Kimono top with pom-pom trim tutorial

So lucky or unlucky depending on how you look at it, I managed to score my 5 weeks of annual leave for this year all in one go and first up, directly following 3 weeks of end of internship leave. That's 8 weeks of leave. And despite some ongoing guilt about abandoning Russell to the boarding kennel again after a stint whilst we were on a country rotation, we bit the bullet and decided to go overseas. And what better than eight weeks off and a holiday to motivate me to sew. 


With plans to travel to Bangkok and both North and South of Thailand, from beach to mountains, this chiffon cover up seemed light enough for my carry on bag and versatile enough for all occasions, especially given that visits to temples and royal places require modest dress; covered shoulders and knees.


Starting with one meter of fabric, and two meters of pom pom trim (which as it turns out is stretchy) is all you'll need. 

Fold the fabric in half length wise and cut about a two inch long strip of the folded long end, this will make the 'collar'.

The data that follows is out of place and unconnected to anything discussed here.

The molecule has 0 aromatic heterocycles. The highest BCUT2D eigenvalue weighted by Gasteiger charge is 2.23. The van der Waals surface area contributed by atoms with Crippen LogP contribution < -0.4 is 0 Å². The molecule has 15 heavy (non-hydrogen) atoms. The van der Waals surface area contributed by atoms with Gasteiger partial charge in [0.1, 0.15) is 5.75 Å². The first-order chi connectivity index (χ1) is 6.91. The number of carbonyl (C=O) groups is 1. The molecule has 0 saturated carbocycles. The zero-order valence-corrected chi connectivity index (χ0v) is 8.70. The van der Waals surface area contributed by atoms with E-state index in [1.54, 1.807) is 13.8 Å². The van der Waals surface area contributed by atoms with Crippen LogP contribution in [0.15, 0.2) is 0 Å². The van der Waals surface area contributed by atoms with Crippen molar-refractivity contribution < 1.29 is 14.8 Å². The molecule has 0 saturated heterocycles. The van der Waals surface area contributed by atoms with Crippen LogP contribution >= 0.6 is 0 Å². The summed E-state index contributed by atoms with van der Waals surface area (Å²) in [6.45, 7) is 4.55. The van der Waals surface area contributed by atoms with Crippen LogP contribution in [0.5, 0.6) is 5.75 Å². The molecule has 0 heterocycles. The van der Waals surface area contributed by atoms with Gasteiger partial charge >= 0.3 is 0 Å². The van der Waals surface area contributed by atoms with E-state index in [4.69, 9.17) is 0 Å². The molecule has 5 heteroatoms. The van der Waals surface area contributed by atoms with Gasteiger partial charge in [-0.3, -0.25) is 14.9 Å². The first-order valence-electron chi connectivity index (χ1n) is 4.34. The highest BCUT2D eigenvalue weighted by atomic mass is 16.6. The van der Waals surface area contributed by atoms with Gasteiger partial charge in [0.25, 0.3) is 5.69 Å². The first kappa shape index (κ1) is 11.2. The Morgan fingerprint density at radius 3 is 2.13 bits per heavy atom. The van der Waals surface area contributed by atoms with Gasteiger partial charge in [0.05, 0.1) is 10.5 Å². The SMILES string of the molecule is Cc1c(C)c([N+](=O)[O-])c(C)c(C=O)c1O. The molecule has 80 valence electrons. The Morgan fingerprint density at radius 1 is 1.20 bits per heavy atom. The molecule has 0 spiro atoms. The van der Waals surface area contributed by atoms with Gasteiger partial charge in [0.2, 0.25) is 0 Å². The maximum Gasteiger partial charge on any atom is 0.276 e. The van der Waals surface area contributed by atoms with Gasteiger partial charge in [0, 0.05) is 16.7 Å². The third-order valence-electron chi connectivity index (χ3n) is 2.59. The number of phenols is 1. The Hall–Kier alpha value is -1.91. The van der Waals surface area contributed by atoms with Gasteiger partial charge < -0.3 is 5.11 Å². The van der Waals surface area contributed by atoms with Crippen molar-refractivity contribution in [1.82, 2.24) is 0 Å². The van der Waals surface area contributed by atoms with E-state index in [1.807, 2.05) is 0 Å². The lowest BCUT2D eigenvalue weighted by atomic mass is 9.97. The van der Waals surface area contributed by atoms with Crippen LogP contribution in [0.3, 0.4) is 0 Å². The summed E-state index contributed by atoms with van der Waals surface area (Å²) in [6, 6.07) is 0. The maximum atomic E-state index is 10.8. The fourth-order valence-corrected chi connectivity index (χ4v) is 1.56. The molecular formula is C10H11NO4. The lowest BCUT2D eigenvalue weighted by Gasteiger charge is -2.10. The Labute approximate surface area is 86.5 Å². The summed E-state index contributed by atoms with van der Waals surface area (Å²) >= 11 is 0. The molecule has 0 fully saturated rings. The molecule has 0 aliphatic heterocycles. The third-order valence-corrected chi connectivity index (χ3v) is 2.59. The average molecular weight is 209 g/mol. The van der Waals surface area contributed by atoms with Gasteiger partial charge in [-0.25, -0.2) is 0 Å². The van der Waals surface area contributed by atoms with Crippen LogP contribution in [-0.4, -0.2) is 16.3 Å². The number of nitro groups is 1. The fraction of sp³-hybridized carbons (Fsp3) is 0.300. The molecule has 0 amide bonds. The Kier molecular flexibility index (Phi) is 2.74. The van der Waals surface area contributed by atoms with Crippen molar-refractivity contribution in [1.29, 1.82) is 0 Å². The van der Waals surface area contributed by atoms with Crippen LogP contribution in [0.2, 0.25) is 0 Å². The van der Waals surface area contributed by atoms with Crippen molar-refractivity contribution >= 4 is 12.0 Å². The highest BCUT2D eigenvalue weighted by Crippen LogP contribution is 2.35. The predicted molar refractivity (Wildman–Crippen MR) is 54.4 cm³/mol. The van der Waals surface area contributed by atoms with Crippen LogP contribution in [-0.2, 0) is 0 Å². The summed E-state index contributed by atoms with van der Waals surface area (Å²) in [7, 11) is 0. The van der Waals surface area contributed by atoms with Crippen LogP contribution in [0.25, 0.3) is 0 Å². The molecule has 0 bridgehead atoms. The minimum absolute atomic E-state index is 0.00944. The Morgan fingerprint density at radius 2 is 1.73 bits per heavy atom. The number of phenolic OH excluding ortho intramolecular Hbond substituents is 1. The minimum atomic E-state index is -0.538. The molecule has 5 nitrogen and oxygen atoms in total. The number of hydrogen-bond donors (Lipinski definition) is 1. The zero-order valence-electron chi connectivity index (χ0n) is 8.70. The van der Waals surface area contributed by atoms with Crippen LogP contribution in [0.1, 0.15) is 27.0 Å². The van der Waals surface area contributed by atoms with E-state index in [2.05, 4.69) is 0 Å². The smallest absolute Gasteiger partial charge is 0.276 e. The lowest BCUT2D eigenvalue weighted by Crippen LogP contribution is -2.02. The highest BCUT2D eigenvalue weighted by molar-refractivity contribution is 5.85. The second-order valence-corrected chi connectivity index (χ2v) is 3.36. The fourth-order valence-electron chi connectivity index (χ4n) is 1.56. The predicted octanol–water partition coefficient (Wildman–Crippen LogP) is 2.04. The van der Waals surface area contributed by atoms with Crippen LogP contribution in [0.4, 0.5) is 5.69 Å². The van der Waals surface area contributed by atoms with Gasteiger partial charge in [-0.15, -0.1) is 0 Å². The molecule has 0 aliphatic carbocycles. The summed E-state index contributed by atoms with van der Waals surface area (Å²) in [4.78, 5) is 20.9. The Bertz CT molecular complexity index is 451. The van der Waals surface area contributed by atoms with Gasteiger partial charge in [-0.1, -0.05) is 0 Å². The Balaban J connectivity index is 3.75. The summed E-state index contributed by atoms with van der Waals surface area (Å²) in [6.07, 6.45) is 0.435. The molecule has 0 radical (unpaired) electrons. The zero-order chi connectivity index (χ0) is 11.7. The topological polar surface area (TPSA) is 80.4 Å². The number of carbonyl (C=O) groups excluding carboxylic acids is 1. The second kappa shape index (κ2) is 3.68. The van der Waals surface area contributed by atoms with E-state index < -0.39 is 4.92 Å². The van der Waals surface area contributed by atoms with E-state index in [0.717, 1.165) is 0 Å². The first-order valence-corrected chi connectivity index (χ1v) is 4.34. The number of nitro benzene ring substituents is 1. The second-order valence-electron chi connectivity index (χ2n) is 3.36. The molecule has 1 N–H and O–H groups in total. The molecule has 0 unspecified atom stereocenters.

Using an oversized t-shirt as my template; stolen from the man, I eyeballed the sleeves and sides, cutting two rectangles. 

I then split the centre front in half to the fold mark. 


Folding the long strip of collar fabric in half width wise, I proceeded to french seam it to the opening made in the centre front of the top by sewing the wrong sides together and then encasing the seam and sewing the right sides together. 




Followed by flipping the whole thing right side out to basically topstitch it down. 




Next to sew up the sides I also did a french seam, because all those fine chiffon threads are not being amenable to a zigzag stitch or pinking shears. 

 
Match the front and back parts and sew along the big right angles that make it t-shirt shaped to make sleeves as below. 



To finish the bottom edge and the sleeve openings I sewed a teeny tiny hem line by folding the fabric over once and stitching it in place. 


And then folded it in on itself again to encase the seam. That's the picture of the double seam inside, but only one should show on the outside.

 
Next using lots of pins to attach the pom pom trim and sew it around both the bottom edge and the sleeves. 



And you have the perfect cover up for all seasons. 



Action shots.